Chemistry

The Life and Times of Sunscreen

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Science  07 May 2010:
Vol. 328, Issue 5979, pp. 671
DOI: 10.1126/science.328.5979.671-a
CREDIT: PHOTOS.COM

Nanomaterials boast a multitude of current and projected commercial uses that take advantage of their unique and beneficial properties, but the health and environmental risks they present are relatively unknown. Screening and eventual regulation are problematic because even materials of the same chemical composition have such a wide range of morphologies (including size, shape, coating, aggregation state, and crystalline phase variations) that affect their reactivity. In a demonstration of the complexity of such systems, Labille et al. examined the aging of composites of titanium dioxide (TiO2) nanoparticles commonly used in sunscreen and cosmetics. The composites—composed of several nanoparticles surrounded by a thin Al(OH)3 shell and bound in a hydrophobic polymer matrix—dispersed in water over time because of the degradation of the polymer. When aged in the presence of light, the polymer degradation rate increased, possibly due to photocatalysis by TiO2. In either case, once the polymer degraded, the remaining Al(OH)3 shell determined the stability of the composites. Stability was also sensitive to the concentration of natural organic matter; at low levels characteristic of groundwater, the composites aggregated, but higher levels characteristic of surface waters kept the composites suspended. These and similar studies raise the question of whether the nanomaterials studied and characterized in laboratory settings look or behave as they do in the environment.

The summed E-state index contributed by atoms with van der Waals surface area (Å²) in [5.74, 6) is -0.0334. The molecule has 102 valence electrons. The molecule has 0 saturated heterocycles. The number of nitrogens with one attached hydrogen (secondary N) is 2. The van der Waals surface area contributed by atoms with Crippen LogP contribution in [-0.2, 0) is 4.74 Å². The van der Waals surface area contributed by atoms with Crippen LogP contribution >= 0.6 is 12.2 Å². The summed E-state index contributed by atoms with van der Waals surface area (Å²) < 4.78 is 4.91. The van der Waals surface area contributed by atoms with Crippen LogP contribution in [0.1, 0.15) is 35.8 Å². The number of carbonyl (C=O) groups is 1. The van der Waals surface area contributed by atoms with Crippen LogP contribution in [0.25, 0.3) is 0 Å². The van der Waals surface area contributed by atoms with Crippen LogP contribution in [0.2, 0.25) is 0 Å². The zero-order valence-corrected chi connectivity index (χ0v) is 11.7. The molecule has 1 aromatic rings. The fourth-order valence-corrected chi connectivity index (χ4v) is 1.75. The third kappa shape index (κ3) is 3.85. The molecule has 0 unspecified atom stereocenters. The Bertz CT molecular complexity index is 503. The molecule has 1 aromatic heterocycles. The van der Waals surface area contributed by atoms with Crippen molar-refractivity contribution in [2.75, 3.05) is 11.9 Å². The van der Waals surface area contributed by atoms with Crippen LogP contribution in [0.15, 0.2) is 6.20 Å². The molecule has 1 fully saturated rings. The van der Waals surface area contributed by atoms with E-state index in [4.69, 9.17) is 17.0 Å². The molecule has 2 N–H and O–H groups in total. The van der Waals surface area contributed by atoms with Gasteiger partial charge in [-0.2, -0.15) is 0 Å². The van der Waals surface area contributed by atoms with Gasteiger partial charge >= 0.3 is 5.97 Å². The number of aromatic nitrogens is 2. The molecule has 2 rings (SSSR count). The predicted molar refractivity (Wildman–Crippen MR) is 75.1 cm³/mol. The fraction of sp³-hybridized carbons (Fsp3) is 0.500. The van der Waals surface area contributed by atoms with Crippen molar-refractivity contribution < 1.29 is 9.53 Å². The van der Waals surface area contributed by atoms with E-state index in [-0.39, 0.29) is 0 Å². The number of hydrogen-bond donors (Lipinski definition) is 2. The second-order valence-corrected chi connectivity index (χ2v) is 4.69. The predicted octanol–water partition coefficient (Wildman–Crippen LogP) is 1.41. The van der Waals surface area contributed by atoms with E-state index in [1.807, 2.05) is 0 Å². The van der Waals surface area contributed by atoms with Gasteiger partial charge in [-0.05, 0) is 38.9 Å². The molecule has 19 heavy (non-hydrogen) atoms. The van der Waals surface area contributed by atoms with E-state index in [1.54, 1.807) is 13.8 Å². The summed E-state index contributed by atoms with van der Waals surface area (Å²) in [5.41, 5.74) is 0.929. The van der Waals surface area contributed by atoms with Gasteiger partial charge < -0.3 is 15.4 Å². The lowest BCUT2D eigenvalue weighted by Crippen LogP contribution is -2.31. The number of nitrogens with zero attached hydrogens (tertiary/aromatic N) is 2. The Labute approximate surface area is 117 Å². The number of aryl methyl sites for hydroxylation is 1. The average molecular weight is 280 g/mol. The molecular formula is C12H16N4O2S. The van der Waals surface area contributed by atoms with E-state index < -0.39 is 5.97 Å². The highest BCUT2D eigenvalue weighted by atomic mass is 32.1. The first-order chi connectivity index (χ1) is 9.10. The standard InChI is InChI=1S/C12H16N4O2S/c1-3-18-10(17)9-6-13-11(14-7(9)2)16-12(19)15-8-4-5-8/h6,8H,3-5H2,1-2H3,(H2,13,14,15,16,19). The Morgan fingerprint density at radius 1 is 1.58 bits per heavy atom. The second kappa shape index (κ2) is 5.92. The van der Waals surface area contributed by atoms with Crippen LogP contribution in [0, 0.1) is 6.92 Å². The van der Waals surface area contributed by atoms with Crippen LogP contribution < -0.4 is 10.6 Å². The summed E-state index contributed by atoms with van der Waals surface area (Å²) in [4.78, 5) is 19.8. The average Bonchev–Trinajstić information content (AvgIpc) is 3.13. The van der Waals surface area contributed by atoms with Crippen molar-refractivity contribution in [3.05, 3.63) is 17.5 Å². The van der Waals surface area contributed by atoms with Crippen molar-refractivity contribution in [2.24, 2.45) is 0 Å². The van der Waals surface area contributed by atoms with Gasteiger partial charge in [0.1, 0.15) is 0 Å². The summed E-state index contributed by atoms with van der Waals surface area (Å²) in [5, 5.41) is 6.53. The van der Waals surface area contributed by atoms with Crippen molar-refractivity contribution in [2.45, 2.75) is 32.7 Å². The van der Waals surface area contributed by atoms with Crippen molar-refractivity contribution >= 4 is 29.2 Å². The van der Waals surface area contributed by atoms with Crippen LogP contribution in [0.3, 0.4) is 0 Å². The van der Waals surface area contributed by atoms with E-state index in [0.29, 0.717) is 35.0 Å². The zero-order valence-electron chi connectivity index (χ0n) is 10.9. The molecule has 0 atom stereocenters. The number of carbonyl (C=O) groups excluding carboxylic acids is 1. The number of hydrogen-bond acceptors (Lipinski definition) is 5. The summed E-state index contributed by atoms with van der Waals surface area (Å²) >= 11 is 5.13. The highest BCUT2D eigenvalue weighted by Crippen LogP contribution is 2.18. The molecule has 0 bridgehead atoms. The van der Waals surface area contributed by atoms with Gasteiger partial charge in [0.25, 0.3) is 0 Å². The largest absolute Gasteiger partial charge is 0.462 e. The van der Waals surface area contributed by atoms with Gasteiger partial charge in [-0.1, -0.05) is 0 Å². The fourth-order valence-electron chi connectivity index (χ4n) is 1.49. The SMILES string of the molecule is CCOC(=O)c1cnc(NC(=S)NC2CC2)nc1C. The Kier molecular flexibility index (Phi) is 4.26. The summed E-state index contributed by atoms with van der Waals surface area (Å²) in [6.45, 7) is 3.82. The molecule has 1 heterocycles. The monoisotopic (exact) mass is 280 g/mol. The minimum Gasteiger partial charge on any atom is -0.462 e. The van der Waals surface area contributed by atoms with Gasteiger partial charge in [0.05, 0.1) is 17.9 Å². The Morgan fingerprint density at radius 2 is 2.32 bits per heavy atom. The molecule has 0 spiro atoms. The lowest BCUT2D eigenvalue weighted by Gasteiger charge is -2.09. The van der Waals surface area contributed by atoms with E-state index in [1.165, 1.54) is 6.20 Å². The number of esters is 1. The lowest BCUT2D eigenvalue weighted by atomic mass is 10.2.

Environ. Pollut. 158, 10.1016/j.envpol.2010.02.012 (2010).

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